Saskatchewan’s decision to expand its Occupation In-Demand immigration sub-categories to applicants with work experience in more than 200 high-skilled occupations is yet another key improvement on the province’s immigrant nominee program, the SINP.
Neither sub-category requires a Canadian work experience or job offer in order to be considered for a provincial nomination for Canadian permanent residence from Saskatchewan province. One year of skilled work experience in a high-skilled profession that is considered to be “in-demand” in Saskatchewan is needed, however, among other criteria.
The previous week, the SINP updated its list of eligible occupations, known as the In-Demand Occupation List, with a list of excluded occupations instead. The upgrade saw the number of qualified in-demand occupations rose from 19 to 218 as a result, allowing Expressions of Interest from a broad range of applicants with high-skilled work experience who had initially been excluded.
Professions that are now included cover the spectrum of high-skilled occupations, from professional and managerial to technical and skilled trades, and represent a variety of sectors and industries, including the following in IT:
- information systems analysts;
- ddata administrators and databased analyst;
- computer network expert;
- information systems testing technicians;
- software engineers and designers;
- interactive media developers and computer programmers,
- web designers and developers.
‘Positive employment demand’
In an exclusive chat with SINP Executive Director Anne McRorie said the replacement of In-Demand Occupation List is “a big change for candidates,” one that she thinks will better respond to labour needs in the province.
“We feel this approach is going to help us draw high-skilled workers with the skills we need,” she said.
All of the 218 occupations that are now currently eligible “have positive employment demand,” she said, citing the Saskatchewan government’s Occupational Outlook, which offers labour market information for 437 occupations of the province.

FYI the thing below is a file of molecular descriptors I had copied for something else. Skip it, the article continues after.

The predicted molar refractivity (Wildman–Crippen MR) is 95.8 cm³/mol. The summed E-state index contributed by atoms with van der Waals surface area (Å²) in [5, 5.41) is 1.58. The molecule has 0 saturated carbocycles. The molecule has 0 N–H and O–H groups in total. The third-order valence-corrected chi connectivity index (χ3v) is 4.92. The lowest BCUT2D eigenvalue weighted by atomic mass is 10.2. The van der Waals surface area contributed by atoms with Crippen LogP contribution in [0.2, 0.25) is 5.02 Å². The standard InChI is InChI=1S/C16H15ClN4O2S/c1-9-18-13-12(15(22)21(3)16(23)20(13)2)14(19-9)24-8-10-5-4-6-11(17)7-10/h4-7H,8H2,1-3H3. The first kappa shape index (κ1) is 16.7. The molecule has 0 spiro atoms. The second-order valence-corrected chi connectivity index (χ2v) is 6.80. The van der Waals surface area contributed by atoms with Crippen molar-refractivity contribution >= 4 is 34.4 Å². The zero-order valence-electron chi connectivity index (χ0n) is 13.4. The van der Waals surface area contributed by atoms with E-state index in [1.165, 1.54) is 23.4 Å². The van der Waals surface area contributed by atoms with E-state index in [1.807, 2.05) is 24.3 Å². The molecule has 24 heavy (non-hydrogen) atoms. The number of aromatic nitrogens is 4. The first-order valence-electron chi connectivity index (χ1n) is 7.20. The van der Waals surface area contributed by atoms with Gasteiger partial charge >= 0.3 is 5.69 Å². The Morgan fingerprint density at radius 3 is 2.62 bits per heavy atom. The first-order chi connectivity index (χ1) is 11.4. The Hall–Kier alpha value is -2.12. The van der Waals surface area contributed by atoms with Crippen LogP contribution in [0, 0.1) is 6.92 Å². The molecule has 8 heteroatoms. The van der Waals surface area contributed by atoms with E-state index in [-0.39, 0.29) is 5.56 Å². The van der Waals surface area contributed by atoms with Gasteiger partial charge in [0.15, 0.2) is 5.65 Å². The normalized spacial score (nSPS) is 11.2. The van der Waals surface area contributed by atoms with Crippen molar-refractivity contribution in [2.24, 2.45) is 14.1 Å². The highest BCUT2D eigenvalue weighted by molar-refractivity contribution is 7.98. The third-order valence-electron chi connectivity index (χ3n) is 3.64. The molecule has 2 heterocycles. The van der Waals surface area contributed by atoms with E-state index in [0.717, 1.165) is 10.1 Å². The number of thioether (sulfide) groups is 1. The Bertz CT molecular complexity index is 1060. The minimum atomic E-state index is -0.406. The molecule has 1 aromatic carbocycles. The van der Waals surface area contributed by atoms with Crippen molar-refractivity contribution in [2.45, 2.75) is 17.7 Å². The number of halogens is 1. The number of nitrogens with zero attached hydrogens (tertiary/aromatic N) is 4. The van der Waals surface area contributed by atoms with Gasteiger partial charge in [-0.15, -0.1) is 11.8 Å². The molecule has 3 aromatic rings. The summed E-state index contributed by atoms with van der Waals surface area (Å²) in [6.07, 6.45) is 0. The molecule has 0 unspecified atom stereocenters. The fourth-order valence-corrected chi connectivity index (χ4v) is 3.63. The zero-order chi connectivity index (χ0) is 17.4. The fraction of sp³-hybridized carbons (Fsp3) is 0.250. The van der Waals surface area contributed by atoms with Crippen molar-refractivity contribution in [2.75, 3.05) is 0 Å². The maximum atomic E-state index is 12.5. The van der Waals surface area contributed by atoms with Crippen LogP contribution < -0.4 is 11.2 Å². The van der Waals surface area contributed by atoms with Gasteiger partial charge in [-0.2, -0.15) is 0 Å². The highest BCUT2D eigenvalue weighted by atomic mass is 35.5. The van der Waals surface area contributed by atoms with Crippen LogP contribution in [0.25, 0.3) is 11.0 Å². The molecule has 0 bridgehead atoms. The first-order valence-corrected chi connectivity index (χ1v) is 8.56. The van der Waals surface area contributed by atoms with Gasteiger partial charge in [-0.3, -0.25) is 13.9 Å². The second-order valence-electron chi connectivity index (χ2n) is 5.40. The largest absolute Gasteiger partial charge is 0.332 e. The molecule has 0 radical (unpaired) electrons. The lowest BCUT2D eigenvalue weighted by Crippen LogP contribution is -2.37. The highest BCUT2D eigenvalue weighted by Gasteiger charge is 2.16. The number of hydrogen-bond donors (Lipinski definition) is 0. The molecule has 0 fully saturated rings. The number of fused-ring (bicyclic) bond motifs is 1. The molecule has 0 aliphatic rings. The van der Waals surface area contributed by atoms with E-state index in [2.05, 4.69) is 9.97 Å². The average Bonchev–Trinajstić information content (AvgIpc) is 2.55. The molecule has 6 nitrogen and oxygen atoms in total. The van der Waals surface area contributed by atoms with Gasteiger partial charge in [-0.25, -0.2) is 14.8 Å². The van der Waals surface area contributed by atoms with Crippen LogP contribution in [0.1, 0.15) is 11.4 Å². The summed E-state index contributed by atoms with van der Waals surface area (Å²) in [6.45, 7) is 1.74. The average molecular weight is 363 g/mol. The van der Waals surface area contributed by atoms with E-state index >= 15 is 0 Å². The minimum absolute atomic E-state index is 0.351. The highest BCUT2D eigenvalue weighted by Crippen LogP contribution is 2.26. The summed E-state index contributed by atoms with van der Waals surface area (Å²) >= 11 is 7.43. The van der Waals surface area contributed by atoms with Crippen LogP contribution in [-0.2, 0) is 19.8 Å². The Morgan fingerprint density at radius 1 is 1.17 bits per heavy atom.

McRorie added that the move to an Excluded Occupation List will free the SINP from having to continously revise its list of in-demand occupations to reflect the outlook.
“Instead of continously updating the in-demand list, we are going with the exclusions list, which are occupations that we will not invite to apply at all. The ones that are qualified, we will invite them based on our Occupational Outlook althrough the year,” McRorie said.
McRorie declared the SINP chosed to only list excluded occupations because listing both eligible and excluded occupations “would be too confusing.”
The only way to now view the list qualified occupations on the SINP’s website is to complete an online Expression of Interest, or EOI application.
Among the fields that applicants are required to fill out is a drop-down list containing the eligible occupations.
Only eligible applicants whose occupation appears on the drop-down list will be able to lodge an expression of interest into the pool of applicants for either the Occupation In-Demand or express entry sub-categories.
McRorie said a candidate’s Expression of interest score and occupation are the “major factors” when determining who gets an invites to apply for a provincial nomination from Saskatchewan.
She pointed to the fact the SINP has conducted several occupation-specific invitation round of draws this year and said she expects this trend to continue in accordance with the Saskatchewan’s Occupational Outlook, which she said program staff monitor for net job vacancies.
“those applicants in the pool, we see if there is positive employment demand,” McRorie indicated. “So, there’s an opportunity for an invitation.”
Six of the 19 Expression of interest selection rounds conducted by the SINP this year have targeted applicants with specific work experience.
McRorie said approval rates also play a major role in how many candidates the SINP invites to apply for a provincial nomination in each occupation.
“When people are applying, we look at labour demand and how many individuals are invited. If they’re accepted, we see them as meeting that labour demand.”
“As [approval rates] moves, we can be more responsive to new labour market demands.”
The move to an Excluded Occupation List is the latest innovation in the SINP’s approach to selecting applicants through its Occupation In-Demand and express entry sub-categories.